Cardinal; b. Hausen, Germany, Aug. 26, 1913; d. Munich, July 25, 1976. After courses in philosophy and theology in Rome, Döpfner was ordained to the priesthood there Oct. 29, 1939, for the Diocese of Würzburg. Two years later, he received a doctorate in theology at the Gregorian University, and was assigned to Schweinfurt, where he was chaplain to thousands of displaced person's from East Germany. During the postwar years, while on the staff of the diocesan seminary, he promoted cooperative housing for the numerous war refugees. Named bishop of Würzburg by pius xii, he was ordained in the local cathedral, Oct. 14, 1948. He was transferred to the Diocese of Berlin on Jan. 17, 1957, where he labored to achieve a sense of unity between the Catholics of West and East Berlin, and was renowned as a rebuilder of the churches destroyed during the war.
Created a cardinal by john xxiii on Dec. 15, 1958, he was then named Archbishop of Munich and Freising. Here, as a leading figure of the German hierarchy, Döpfner had a significant role in the preparations for vatican council ii. In June of 1960, for example, he chaired the gathering of German bishops on preparations for the Council. Thereafter, he was named a member of the Central Preparatory Commission and, at the same time, to the Committee on Technical Arrangements. During the first session he became a member of the Secretariat for Extraordinary Matters and was also appointed to the Commission for Coordination. For the succeeding sessions, with cardinals agagianian, Lercaro, and suenens, he was named by the Holy Father to the key post of Moderator of the Council.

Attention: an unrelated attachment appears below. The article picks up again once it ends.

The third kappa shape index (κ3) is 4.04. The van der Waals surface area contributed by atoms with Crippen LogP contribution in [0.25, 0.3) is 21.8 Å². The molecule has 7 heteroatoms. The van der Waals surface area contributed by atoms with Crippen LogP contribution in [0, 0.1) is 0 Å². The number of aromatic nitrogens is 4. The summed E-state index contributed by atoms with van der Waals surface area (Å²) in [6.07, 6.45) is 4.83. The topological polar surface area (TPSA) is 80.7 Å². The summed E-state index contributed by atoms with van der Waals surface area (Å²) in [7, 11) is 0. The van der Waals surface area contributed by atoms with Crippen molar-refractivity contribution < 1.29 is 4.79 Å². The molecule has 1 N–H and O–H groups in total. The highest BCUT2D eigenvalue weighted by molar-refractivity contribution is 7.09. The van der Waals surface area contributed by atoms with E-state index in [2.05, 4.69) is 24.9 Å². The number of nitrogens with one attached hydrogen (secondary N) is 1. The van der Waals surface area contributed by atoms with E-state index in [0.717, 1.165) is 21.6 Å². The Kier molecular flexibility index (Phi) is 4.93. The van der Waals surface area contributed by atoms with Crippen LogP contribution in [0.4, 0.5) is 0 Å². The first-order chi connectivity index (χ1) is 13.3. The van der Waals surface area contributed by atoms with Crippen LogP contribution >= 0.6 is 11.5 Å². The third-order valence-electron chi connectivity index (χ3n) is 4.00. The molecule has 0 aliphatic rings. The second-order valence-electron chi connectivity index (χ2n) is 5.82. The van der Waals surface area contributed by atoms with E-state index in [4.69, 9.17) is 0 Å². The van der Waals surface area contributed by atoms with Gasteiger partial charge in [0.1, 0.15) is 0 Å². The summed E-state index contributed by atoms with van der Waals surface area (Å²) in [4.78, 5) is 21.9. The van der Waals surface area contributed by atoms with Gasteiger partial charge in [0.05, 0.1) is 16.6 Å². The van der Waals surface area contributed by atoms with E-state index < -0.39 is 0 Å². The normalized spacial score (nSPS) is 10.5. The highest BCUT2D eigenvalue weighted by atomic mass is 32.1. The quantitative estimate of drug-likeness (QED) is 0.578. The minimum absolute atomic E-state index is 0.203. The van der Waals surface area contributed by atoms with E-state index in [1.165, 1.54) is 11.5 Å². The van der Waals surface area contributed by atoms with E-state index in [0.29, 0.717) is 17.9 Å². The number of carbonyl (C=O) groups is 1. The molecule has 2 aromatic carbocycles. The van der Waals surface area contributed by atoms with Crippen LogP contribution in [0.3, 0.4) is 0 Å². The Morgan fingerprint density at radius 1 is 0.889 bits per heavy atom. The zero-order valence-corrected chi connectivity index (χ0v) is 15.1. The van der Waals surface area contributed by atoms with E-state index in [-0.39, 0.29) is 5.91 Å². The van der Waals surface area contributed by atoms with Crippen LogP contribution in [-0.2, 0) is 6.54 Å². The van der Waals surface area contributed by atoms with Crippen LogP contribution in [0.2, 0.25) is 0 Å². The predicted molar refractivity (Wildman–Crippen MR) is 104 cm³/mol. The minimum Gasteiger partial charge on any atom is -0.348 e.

Döpfner's is probably most important for his influence on the framing of Lumen gentium, especially because of his insistence on the need to go beyond a legalistic concept of the Church and to stress the Church as mystery. Sanctity, he pointed out, is bestowed on man through the mediation of Christ and of the Church, insofar as it is the primordial Sacrament of Christ. Later he was involved with a number of other cardinals in the delicate issues of religious freedom and the Church's relationship with Judaism.
Between the sessions of the Council, Döpfner organized and conducted numerous episcopal gatherings, notably the meeting of the European bishops at Fulda in August of 1963. When the Council ended, he continued to be associated with its programs. In 1963 he was named to the Commission for the Revision of the Code of Canon Law and became a familiar figure at the meetings of the Synod of Bishops.
Bibliography: h. fesquet, The Drama of Vatican II, tr. b. murchland (New York 1967). L'Osservatore Romano English edition 31 (435) July 29, 1976, 8; 36 (436) Aug. 5, 1976, 2. h. vorgrimler et al., eds., Commentary on the Documents of Vatican II (New York 1967–69).
[p. f. mulhern]